Cardiac Shock Wave Therapy for Chronic Refractory Angina Pectoris. A Prospective Placebo-Controlled Randomized Trial
Article first published online: 17 APR 2013
© 2012 Blackwell Publishing Ltd
Volume 31, Issue 3, pages e1–e6, June 2013
How to Cite
Schmid, J.-P., Capoferri, M., Wahl, A., Eshtehardi, P. and Hess, O. M. (2013), Cardiac Shock Wave Therapy for Chronic Refractory Angina Pectoris. A Prospective Placebo-Controlled Randomized Trial. Cardiovascular Therapeutics, 31: e1–e6. doi: 10.1111/j.1755-5922.2012.00313.x
- Issue published online: 17 APR 2013
- Article first published online: 17 APR 2013
- Accepted manuscript online: 23 MAR 2012 02:30PM EST
- Cardiac shock wave therapy; Refractory angina pectoris.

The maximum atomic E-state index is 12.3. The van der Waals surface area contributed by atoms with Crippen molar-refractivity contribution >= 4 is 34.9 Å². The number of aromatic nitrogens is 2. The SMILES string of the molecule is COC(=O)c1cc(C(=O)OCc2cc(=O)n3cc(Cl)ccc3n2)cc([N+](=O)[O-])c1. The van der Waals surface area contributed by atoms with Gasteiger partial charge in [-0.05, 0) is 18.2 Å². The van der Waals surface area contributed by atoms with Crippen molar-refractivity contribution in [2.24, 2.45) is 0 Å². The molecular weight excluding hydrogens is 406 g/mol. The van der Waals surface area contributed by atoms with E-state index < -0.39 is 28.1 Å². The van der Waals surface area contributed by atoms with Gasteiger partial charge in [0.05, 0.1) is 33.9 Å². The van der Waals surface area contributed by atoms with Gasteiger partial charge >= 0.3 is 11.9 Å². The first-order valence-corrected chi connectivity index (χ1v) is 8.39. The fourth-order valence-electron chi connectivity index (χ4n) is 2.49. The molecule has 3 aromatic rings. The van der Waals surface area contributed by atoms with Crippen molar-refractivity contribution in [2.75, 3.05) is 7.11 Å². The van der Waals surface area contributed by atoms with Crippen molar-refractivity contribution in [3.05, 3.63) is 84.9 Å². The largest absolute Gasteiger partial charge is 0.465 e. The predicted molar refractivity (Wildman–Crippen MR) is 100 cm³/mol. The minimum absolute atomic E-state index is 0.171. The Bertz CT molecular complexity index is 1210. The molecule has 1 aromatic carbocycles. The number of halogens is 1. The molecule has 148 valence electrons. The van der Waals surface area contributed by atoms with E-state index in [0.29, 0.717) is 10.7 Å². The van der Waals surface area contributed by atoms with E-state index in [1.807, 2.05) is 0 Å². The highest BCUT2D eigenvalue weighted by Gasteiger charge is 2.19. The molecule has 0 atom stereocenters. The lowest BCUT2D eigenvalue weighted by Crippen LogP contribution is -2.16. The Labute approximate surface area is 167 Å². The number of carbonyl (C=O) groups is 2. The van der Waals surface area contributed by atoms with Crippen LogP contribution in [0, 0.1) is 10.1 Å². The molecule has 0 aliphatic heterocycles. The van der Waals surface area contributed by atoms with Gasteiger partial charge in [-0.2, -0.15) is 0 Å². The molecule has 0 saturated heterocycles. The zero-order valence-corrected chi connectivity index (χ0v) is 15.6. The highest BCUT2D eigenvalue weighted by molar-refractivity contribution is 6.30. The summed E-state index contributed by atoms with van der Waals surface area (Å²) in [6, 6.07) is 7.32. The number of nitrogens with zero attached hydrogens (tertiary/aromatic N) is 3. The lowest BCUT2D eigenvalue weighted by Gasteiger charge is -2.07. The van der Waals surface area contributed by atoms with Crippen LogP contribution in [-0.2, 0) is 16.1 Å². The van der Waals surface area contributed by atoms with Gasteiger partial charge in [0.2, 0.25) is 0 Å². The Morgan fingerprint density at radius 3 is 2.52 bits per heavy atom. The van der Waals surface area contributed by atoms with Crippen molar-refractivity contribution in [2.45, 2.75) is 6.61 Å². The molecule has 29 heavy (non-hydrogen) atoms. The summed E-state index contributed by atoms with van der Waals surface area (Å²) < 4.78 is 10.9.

Background: Cardiac shock wave therapy (CSWT) delivered to the myocardium increases capillary density and regional myocardial blood flow in animal experiments. In addition, nonenzymatic nitric oxide production and the upregulation of vascular growth factor's mRNA by CSWT have been described. The aim of the study was therefore to test its potential to relieve symptoms in patients with chronic stable angina pectoris. Methods: Twenty-one patients (mean age 68.2 ± 8.3 years, 19 males) with chronic refractory angina pectoris and evidence of inducible myocardial ischemia during MIBI-SPECT imaging, were randomized into a treatment (n = 11) and a placebo arm (n = 10). The region of exercise-induced ischemia was treated with echocardiographic guidance during nine sessions over a period of 3 months. One session of CSWT consisted of 200 shots/spot (9--12 spots/session) with an energy intensity of 0.09 mJ/mm2. In the control group acoustic simulation was performed without energy application. Medication was kept unchanged during the whole treatment period. Results: In the treatment group, symptoms improved in 9/11 patients, and the ischemic threshold, determined by cardiopulmonary exercise stress testing, increased from 80 ± 28 to 95 ± 28 W (P= 0.036). In the placebo arm, only 2/10 patients reported an improvement and the ischemic threshold remained unchanged (98 ± 23 to 107 ± 23 W; P= 0.141). The items “physical functioning” (P= 0.043), “general health perception” (P= 0.046), and “vitality” (P= 0.035) of the SF-36 questionnaire significantly improved in the treatment arm, whereas in the placebo arm, no significant change was noted. Neither arrhythmias, troponin rise nor complications were observed during treatment. Conclusions: This placebo controlled trial shows a significant improvement in symptoms, quality of life parameters and ischemic threshold during exercise in patients with chronic refractory angina pectoris treated with CSWT. Thus, CSWT represents a new option for the treatment of patients with refractory AP.